As the isLoading property is now part of the courses state object, we need to remove the separate isLoading state as well from our React application.

Updating CoursesList component

Finally, we need to update the implementation of CoursesList component as the data structure we’re retrieving from Strapi is different compared to the data structure we’ve been using before in one detail: the author property is not containing the full author name as a string. Instead the author property is now containing an array of authors, each consisting of the properties first_name and last_name.

We need to change the JSX code in CourseList component to reflect this change in the data model. Therefore the map method is called to iterate through items of the author array and output first name and last name for every author associated with the course:

import React from 'react';

const CoursesList = ({courses, handleRemoveCourse}) => {
    return courses.map(course => {
      return (
        <div key={course.id}>
          <span>
            <a href={course.url}><h4>{course.title}</h4></a>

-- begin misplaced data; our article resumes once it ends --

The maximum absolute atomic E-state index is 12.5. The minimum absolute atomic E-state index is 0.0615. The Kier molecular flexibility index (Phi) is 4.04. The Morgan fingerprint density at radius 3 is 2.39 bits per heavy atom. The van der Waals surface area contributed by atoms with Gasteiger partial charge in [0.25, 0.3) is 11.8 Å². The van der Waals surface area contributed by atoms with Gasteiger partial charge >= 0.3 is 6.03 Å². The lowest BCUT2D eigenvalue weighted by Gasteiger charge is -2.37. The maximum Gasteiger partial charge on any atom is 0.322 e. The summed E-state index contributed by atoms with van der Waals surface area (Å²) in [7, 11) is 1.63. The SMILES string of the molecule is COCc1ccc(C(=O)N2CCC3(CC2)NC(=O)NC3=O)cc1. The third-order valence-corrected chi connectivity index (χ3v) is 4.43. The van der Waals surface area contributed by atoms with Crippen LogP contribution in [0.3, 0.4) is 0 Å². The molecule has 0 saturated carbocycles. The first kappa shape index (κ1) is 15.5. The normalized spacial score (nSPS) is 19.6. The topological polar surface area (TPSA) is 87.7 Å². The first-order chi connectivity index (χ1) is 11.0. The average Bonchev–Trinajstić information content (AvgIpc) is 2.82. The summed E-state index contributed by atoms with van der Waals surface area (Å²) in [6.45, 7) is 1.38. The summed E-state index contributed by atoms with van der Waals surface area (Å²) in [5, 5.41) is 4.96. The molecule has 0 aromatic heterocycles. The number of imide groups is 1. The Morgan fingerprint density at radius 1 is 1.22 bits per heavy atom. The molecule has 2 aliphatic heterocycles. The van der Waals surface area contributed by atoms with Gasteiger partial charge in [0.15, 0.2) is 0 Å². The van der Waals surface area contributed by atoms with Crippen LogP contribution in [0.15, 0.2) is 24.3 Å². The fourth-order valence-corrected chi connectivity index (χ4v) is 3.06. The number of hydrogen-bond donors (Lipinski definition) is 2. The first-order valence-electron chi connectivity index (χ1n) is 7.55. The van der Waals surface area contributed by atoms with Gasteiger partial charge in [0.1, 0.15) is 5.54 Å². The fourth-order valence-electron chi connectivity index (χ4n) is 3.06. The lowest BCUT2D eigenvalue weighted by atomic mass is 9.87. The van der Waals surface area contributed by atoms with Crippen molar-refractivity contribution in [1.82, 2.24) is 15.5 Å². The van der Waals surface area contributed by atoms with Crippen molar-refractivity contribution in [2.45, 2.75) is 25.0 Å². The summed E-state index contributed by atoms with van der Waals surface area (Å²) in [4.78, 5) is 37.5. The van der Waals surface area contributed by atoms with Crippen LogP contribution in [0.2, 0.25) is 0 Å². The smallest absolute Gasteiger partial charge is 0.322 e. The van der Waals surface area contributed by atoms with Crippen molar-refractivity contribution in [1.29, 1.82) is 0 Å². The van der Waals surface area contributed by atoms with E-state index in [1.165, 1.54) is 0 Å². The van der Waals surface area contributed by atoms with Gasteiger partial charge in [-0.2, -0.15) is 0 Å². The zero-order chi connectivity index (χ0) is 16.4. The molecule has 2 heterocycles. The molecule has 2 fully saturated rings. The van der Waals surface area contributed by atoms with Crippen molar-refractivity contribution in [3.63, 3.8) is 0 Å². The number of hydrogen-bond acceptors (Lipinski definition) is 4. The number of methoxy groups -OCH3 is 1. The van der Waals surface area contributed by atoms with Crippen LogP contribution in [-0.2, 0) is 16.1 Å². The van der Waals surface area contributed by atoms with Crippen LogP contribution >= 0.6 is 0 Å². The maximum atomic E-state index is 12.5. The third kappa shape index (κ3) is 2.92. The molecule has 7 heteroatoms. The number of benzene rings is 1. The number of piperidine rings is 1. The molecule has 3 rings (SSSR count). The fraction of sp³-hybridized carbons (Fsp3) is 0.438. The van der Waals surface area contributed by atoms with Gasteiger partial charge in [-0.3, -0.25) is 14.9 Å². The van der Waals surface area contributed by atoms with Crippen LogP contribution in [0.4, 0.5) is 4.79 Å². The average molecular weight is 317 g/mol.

</span>
          <span>by <strong>{course.authors.map(author => author.first_name + " " + author.last_name)}</strong></span>
          <span>| Video Hours: {course.hours_video}</span>
          <span>| Number of Lectures: {course.number_of_lectures}</span>
          <span>| Rating: {course.rating}</span>
          <br/><br/>
          <span>
            <button type="button" onClick={() => handleRemoveCourse(course)}>
              Remove
            </button>
          </span>
          <br/><br/>
        </div>
      );
    });
  }

  export default CoursesList;

If you now start the React application once again via:

$ npm start

You should be able to see the React application outputting a list courses when you access http://localhost:3000 in the browser:

90.png

This time you can only see data which is coming from Strapi and no longer data that is being defined in the inside the React application itself.

Just try it out. Log in into Strapi’s admin panel which should be available at http://localhost:1337/admin and update or create a new course record. Refresh the website and you should see the changes automatically.